Crédit Agricole successfully acquires Italian bank Creval

After several bids considered insufficient, Crédit Agricole announced on April 23 the success of its €855 million takeover bid for the Italian bank Credito Valtellinese (Creval). Crédit Agricole now owns 91.17% of Creval's capital.

Crédit Agricole Italia, 6th largest bank in Italy

With the acquisition of Creval, Crédit Agricole becomes, through its Italian subsidiary Crédit Agricole Italia, the 6th largest bank in Italy. It will thus control 5% of the Italian market.

The mutualist group, which already controlled almost 10% of Credito Valtellinese's capital via its subsidiary Crédit Agricole Assurances, now holds 91.17%, following a takeover bid of 855 million euros.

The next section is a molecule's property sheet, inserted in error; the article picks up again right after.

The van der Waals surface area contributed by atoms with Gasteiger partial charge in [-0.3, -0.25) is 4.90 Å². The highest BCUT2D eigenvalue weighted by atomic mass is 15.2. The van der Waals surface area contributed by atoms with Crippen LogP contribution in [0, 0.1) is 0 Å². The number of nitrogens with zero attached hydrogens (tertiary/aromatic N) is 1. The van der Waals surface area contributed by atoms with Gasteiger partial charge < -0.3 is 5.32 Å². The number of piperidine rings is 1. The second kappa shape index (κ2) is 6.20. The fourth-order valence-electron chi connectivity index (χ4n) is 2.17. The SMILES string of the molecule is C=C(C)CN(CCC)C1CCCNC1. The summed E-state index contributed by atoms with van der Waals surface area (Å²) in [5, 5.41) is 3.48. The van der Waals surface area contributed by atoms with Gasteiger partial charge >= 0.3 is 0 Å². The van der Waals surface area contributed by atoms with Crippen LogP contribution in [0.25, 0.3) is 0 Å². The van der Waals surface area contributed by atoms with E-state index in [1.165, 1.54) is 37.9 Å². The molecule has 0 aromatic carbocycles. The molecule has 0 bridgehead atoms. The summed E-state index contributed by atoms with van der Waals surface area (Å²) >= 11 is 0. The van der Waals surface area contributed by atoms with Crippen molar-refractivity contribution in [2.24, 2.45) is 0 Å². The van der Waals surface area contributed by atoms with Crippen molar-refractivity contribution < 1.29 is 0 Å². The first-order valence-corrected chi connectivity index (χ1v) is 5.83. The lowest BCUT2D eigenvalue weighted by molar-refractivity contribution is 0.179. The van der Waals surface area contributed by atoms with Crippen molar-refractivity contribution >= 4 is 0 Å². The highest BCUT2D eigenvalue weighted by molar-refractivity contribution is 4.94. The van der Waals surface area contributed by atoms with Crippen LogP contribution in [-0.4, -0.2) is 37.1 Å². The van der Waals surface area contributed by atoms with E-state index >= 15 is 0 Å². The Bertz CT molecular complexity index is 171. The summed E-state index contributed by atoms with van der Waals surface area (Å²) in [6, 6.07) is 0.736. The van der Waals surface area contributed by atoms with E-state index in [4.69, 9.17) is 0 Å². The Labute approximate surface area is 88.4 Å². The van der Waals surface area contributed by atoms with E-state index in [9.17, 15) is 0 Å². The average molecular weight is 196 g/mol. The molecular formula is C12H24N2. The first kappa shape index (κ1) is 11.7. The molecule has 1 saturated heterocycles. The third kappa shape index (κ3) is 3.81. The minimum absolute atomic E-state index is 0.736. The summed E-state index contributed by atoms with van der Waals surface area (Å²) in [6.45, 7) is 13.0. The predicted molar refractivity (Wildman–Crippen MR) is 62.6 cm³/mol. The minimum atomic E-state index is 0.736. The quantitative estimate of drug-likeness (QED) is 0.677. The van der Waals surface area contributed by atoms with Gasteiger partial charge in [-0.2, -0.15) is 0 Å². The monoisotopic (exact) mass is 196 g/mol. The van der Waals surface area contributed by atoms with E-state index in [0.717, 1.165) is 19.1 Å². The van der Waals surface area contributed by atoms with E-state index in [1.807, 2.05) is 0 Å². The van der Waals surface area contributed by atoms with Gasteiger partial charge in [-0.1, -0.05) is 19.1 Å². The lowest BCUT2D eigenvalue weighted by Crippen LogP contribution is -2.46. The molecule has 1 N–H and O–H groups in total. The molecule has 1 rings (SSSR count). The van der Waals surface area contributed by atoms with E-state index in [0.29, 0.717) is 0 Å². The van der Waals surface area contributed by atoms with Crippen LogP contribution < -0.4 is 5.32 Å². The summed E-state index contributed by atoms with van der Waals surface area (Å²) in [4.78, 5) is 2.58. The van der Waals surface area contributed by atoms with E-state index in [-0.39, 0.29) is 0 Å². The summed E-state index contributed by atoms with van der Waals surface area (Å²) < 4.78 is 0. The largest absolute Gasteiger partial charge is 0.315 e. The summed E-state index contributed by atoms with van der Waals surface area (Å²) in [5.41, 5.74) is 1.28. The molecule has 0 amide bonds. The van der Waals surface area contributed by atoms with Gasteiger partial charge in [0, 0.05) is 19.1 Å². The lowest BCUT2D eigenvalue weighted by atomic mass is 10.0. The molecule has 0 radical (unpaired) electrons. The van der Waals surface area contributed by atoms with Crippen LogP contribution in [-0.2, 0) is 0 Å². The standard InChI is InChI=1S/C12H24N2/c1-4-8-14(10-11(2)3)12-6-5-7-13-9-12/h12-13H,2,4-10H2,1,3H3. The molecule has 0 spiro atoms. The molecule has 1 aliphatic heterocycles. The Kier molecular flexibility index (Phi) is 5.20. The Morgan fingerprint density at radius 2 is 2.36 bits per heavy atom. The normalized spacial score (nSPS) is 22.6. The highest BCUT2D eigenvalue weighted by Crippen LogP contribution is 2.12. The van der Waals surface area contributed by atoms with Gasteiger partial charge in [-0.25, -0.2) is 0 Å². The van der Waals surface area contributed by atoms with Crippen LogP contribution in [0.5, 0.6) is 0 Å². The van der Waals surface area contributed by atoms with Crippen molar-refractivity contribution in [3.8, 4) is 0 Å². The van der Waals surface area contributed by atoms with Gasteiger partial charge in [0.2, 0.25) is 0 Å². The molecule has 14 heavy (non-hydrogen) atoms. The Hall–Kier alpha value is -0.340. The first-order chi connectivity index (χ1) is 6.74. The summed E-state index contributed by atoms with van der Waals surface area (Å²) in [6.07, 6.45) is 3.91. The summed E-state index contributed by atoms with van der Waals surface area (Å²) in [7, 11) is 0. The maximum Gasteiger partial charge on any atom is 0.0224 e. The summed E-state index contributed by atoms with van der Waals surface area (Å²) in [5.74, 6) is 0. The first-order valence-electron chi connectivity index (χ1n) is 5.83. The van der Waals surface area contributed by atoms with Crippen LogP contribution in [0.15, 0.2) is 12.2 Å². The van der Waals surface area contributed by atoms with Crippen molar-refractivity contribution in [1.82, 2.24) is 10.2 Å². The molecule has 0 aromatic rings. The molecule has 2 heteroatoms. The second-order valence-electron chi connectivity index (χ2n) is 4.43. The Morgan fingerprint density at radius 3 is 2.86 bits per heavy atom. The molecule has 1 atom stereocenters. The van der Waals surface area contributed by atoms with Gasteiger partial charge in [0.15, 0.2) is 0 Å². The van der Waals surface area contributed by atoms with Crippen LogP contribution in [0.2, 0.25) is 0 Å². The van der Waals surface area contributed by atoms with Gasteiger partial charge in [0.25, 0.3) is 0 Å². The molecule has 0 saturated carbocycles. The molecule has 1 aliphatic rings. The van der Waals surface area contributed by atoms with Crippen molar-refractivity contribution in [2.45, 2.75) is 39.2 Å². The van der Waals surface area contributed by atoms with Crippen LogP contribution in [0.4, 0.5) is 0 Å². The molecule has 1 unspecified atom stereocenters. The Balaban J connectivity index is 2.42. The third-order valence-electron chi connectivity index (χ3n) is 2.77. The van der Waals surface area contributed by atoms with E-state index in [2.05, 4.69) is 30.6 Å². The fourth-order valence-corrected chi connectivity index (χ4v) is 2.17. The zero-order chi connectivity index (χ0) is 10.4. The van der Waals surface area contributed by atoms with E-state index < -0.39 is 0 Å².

Italy is Crédit Agricole's 2nd largest market after France. The Group has a large number of branches there, mainly in the north of the country, and is stepping up its acquisitions of regional banking networks.

A difficult and costly acquisition

After announcing a price of 10.50 euros per share in November 2020 , Crédit Agricole had met with an initial refusal from what the Italian press had dubbed the "no" front.

These investors, including Petrus Advisers, Alta Global, Hosking Partners and Melqart Asset Management, considered the offer insufficient. In total, the opponents of this first offer held around 20% of Creval's capital, and justified their desire for a higher amount by the doubling of the Italian bank's net income by 2020.

Crédit Agricole Italia then increased its offer to 12.20 euros per share, then to 12.50 euros, i.e. a 19% increase on the initial proposal. Despite the reluctance of Creval's Board of Directors, which considered the price to be in the range of 12.95 euros to 22.70 euros, the offer was finally accepted.